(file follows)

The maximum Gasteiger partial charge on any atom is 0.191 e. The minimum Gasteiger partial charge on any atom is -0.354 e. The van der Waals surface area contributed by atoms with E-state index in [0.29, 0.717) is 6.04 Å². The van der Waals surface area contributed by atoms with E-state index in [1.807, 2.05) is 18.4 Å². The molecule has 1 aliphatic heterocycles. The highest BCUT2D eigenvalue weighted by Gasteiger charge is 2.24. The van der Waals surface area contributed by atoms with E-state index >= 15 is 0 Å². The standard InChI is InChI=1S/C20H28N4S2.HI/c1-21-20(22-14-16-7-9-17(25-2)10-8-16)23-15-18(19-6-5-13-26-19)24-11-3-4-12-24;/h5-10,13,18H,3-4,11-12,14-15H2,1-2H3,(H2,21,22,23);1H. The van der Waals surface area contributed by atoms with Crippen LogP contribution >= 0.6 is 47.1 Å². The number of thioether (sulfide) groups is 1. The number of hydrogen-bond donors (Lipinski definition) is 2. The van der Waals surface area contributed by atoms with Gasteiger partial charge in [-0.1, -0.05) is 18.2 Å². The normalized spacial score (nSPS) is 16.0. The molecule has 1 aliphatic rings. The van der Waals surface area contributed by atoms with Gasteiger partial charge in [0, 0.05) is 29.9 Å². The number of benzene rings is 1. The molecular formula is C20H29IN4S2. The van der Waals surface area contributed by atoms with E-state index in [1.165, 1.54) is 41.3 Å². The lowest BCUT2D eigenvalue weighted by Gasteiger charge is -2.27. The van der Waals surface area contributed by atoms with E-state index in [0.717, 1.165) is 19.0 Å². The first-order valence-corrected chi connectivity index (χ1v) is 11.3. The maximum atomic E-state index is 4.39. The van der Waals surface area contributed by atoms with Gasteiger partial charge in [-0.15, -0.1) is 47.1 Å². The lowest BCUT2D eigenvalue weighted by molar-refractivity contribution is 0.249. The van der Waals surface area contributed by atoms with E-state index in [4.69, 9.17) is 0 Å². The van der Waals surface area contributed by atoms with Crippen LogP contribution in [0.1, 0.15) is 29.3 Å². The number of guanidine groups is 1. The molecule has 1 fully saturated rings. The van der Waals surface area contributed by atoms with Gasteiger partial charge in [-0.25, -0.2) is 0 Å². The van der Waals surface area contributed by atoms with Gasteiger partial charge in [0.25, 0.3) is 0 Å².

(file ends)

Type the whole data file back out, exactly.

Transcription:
The maximum Gasteiger partial charge on any atom is 0.191 e. The minimum Gasteiger partial charge on any atom is -0.354 e. The van der Waals surface area contributed by atoms with E-state index in [0.29, 0.717) is 6.04 Å². The van der Waals surface area contributed by atoms with E-state index in [1.807, 2.05) is 18.4 Å². The molecule has 1 aliphatic heterocycles. The highest BCUT2D eigenvalue weighted by Gasteiger charge is 2.24. The van der Waals surface area contributed by atoms with E-state index >= 15 is 0 Å². The standard InChI is InChI=1S/C20H28N4S2.HI/c1-21-20(22-14-16-7-9-17(25-2)10-8-16)23-15-18(19-6-5-13-26-19)24-11-3-4-12-24;/h5-10,13,18H,3-4,11-12,14-15H2,1-2H3,(H2,21,22,23);1H. The van der Waals surface area contributed by atoms with Crippen LogP contribution >= 0.6 is 47.1 Å². The number of thioether (sulfide) groups is 1. The number of hydrogen-bond donors (Lipinski definition) is 2. The van der Waals surface area contributed by atoms with Gasteiger partial charge in [-0.1, -0.05) is 18.2 Å². The normalized spacial score (nSPS) is 16.0. The molecule has 1 aliphatic rings. The van der Waals surface area contributed by atoms with Gasteiger partial charge in [0, 0.05) is 29.9 Å². The number of benzene rings is 1. The molecular formula is C20H29IN4S2. The van der Waals surface area contributed by atoms with E-state index in [1.165, 1.54) is 41.3 Å². The lowest BCUT2D eigenvalue weighted by Gasteiger charge is -2.27. The van der Waals surface area contributed by atoms with E-state index in [0.717, 1.165) is 19.0 Å². The first-order valence-corrected chi connectivity index (χ1v) is 11.3. The maximum atomic E-state index is 4.39. The van der Waals surface area contributed by atoms with Gasteiger partial charge in [-0.15, -0.1) is 47.1 Å². The lowest BCUT2D eigenvalue weighted by molar-refractivity contribution is 0.249. The van der Waals surface area contributed by atoms with E-state index in [4.69, 9.17) is 0 Å². The van der Waals surface area contributed by atoms with Crippen LogP contribution in [0.1, 0.15) is 29.3 Å². The number of guanidine groups is 1. The molecule has 1 fully saturated rings. The van der Waals surface area contributed by atoms with Gasteiger partial charge in [-0.25, -0.2) is 0 Å². The van der Waals surface area contributed by atoms with Gasteiger partial charge in [0.25, 0.3) is 0 Å².